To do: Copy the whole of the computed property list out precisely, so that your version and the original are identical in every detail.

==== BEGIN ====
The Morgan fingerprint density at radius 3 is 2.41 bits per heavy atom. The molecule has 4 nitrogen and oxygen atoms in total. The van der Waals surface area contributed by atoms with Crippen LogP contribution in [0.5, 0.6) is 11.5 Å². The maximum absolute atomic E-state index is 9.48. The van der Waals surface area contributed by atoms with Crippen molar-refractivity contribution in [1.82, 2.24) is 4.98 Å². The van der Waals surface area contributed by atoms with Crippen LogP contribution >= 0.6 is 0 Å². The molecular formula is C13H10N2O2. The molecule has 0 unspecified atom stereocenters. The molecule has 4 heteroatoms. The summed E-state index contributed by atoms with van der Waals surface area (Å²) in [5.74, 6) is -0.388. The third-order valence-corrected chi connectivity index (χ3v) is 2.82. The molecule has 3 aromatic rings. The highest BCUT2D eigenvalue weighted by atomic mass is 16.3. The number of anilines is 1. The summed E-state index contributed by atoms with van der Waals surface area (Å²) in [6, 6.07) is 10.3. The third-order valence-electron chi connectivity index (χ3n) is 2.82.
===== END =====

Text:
The Morgan fingerprint density at radius 3 is 2.41 bits per heavy atom. The molecule has 4 nitrogen and oxygen atoms in total. The van der Waals surface area contributed by atoms with Crippen LogP contribution in [0.5, 0.6) is 11.5 Å². The maximum absolute atomic E-state index is 9.48. The van der Waals surface area contributed by atoms with Crippen molar-refractivity contribution in [1.82, 2.24) is 4.98 Å². The van der Waals surface area contributed by atoms with Crippen LogP contribution >= 0.6 is 0 Å². The molecular formula is C13H10N2O2. The molecule has 0 unspecified atom stereocenters. The molecule has 4 heteroatoms. The summed E-state index contributed by atoms with van der Waals surface area (Å²) in [5.74, 6) is -0.388. The third-order valence-corrected chi connectivity index (χ3v) is 2.82. The molecule has 3 aromatic rings. The highest BCUT2D eigenvalue weighted by atomic mass is 16.3. The number of anilines is 1. The summed E-state index contributed by atoms with van der Waals surface area (Å²) in [6, 6.07) is 10.3. The third-order valence-electron chi connectivity index (χ3n) is 2.82.